Scouting Report (May 6 – 11)

May 06: Went to pine clearing and dug holes and found the water table as well as got an idea of how the white sand settled on top of the red sand from the north west and was pushed southeast as part of a larger glacial movement.

This movement may have carried some of the artifacts or sediments, or the people may have lived in the area for hundreds of years, or they may have lived to the northeast arctic and the items we see have been deposited by a newer, perhaps different civilization than the first.

The theories surrounding the movement eurasians 23000 years ago, and more recently up to 12000 years ago suggest that Alberta may have been a natural fallout for tribes crossing the bridge.

While still far enough south from the high arctic, and offering a means of travel along water routes, some of the sculptures and jewel crafting suggest a highly organized and idyllic social structure, particularly among the use of stone work.

Over 80% of the stones and gravels encountered at 50% of the test sites had shown evidence of workmanship, and some pieces suggested that the work was done by top masters of the stone working trade.

From large to small, stones of all colors and characteristics had fallen to the blade, pick, chisel, or axe of these rock carvers.

Using imprint technology to manufacture clays and cements, as well as dynamic casting systems like that of wax casting, these workers invented a system of imprinting using ice, water, and clay layering.

All of the rocks follow a systematic cutting pattern where the workers would punch tiny holes into the rock to create fracture lines so the tiiny eagle heads could be used as a form of currency for trade.

The high quality workmanship and design consistency suggests that over 1000 workers may have been working around the clock to create these eagle head relic totems.

Within the areas surveyed (q1, q2, and a3) the line of orange sand run central north-south, with easterly fallouts, and the far east being soil and clay, and far west also having soil and clay topsoils.

The range of exposure of orange on the north-south lies in variable depths and consistencies, with higher concentrations of gravels being in the central and north east region, and less gravelled zone being on the south east shoulder.

Prior surveys conducted in the 80s, and earlier when the secondary road was constructed, chose the line of best fit along the bench of gravel that was laid out during the previous glacial movement. As a result, much of the artifact and development areas that had been potentially rich in deposits have already been worked.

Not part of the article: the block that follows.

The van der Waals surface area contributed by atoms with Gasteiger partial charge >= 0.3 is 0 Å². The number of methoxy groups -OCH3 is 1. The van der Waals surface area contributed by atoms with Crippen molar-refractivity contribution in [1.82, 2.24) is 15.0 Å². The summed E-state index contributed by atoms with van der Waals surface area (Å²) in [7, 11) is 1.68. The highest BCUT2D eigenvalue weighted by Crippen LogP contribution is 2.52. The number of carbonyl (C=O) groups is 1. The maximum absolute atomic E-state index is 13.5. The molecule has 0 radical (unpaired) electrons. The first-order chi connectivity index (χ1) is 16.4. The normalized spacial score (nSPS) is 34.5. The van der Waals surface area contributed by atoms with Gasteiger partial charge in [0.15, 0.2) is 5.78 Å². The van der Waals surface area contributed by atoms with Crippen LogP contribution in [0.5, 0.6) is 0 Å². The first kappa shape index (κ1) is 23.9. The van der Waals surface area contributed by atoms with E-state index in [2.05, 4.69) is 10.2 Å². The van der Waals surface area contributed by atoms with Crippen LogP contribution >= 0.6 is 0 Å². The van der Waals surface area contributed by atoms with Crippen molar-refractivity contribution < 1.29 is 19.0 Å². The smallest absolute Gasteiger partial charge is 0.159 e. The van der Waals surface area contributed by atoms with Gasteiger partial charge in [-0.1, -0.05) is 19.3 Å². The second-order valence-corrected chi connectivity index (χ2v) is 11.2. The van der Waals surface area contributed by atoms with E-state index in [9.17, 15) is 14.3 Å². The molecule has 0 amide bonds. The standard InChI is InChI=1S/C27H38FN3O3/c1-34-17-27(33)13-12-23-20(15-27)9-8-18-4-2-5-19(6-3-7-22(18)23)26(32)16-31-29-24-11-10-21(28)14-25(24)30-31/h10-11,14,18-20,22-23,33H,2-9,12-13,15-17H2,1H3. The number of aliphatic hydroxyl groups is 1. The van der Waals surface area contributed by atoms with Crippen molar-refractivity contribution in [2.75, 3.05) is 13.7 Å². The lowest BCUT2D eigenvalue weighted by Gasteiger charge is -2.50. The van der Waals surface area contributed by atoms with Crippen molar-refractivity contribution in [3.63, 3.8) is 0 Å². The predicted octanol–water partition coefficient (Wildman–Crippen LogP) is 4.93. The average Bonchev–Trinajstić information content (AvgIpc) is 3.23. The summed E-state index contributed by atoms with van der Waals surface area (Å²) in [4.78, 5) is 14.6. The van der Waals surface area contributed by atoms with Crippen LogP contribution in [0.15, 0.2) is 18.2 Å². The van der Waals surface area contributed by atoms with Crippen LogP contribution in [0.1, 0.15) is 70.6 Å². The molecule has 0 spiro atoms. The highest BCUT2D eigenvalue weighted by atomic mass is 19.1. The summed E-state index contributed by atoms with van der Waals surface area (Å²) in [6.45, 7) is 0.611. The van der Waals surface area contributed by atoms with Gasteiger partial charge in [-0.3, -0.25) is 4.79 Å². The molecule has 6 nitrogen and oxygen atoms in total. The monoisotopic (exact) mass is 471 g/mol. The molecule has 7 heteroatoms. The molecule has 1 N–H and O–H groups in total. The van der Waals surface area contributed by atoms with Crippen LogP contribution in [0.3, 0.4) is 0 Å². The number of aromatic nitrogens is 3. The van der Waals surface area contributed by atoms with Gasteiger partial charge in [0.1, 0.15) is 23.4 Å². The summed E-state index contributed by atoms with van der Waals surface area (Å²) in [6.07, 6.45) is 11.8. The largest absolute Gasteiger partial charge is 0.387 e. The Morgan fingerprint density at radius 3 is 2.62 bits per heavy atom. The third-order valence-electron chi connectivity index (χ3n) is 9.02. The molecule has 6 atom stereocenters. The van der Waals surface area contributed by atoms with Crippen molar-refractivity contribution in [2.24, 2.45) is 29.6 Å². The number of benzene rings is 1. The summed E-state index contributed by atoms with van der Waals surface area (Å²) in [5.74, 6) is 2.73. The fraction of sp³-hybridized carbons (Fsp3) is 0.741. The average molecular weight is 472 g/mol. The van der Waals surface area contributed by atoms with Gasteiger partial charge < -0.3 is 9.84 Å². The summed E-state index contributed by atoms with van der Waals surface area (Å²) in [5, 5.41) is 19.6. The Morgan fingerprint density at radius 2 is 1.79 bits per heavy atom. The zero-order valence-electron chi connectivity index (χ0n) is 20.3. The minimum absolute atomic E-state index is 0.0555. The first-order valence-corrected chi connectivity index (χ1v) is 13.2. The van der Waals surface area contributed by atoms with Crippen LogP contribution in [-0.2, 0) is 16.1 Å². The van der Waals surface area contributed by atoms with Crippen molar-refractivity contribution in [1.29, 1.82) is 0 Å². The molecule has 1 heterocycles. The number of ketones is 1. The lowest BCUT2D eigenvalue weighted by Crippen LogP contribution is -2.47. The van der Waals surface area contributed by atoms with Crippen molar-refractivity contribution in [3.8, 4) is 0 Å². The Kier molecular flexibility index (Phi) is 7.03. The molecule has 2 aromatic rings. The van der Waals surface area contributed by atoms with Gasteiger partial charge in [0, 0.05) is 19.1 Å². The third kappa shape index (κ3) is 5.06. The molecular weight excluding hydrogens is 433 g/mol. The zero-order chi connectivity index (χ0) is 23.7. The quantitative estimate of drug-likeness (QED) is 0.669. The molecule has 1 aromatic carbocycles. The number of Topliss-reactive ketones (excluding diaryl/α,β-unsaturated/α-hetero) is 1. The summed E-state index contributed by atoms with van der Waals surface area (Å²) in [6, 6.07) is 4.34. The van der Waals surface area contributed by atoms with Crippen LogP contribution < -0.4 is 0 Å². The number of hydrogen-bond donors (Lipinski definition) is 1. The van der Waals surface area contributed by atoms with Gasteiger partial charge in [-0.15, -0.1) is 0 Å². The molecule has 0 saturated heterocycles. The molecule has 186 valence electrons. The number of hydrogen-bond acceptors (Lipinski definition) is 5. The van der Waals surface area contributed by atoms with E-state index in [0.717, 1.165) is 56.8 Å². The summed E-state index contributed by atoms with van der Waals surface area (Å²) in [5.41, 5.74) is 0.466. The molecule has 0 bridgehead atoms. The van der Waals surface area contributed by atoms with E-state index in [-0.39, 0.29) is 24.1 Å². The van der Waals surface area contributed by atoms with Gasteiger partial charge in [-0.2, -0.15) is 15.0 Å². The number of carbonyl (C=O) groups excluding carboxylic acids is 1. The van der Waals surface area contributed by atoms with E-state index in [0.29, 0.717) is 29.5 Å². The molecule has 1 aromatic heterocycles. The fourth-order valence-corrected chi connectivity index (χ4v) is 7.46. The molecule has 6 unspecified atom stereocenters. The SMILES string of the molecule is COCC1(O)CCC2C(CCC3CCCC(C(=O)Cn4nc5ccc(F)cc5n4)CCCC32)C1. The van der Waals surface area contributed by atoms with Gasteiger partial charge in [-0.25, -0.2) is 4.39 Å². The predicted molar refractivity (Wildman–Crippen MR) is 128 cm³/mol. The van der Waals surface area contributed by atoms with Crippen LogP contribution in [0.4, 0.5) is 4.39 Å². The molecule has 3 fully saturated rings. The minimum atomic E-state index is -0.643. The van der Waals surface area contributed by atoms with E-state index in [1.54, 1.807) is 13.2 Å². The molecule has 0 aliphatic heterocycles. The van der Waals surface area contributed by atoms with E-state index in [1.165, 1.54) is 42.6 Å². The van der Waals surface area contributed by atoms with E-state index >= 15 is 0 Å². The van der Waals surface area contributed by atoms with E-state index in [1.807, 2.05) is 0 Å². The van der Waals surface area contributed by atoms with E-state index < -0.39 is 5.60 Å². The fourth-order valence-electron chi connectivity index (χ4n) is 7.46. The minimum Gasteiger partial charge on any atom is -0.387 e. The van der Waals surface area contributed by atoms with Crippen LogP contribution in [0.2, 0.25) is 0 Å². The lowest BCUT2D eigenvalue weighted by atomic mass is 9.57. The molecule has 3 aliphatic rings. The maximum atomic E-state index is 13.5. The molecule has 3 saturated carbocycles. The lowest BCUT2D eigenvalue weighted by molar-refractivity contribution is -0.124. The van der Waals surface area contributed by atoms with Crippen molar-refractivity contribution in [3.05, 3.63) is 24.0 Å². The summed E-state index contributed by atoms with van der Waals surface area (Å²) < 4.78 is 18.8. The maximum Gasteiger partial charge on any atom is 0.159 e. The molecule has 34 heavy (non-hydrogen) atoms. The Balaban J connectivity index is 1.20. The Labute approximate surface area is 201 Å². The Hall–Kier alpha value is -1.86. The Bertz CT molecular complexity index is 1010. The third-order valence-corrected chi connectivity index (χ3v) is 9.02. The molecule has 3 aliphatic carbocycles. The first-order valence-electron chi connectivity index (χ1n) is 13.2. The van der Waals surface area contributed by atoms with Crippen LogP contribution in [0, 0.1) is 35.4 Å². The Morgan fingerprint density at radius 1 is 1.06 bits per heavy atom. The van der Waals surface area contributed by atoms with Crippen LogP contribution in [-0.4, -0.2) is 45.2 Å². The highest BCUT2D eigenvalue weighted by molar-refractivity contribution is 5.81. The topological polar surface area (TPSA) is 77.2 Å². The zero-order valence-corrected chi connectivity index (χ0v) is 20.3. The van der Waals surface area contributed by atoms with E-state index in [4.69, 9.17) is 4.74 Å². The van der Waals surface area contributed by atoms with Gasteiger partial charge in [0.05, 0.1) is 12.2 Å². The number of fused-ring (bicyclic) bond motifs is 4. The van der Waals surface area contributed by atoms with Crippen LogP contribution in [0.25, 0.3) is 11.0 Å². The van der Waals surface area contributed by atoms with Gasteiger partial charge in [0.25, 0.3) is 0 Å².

To test my theory of glacial movement from the central q1, q2, q3, I went 2 miles to the west where the river run adjacent to see if any of the gravels matched the upper deck.

FINDINGS:
The q1, Q2, q3 materials are stained red and are salty. This leads me to believe that there may have been a legendary battle (bloodstained rocks) at a work camp where slaves would have worked naked and left generations of sweat on top of the rocks and gravels.

While mineral testing has not been scientifically conducted, some of the reasons for the salt may be due to a salt deposit in the area, or the glacial ice being that of a salty nature.

The river’s rocks were cleaner and whiter because they did not contain the red sands staining that is so prevalent in the area.

The river also showed 12 specs of gold from 25 shovel pans across a 6 mile section. Drinkable water was found at two creeks.

The upper deck does not contain any notable creeks, and would likely be the high point, or breaking point, where the light materials would have fallen out if the water level was 650 feet higher.

If the people who landed in this area were there because they were surrounded by water, as there are many islands already in the area, then this would have suggested that the people could have been as old as 12,000 years.

I will send my specific findings and total classification of the stones once I count them and categorize them properly tomorrow.

I will probably use 100 of the 300 rocks I have collected to present the styles of rock cutting and I still have to get some cleaner and polisher so I wontt be doing the photos until I get them cleaned and polished!

For now, check out the gravel sample.

You can see how salty the larger rocks are in the photo, with a white casing, much like that of something that has been salted…

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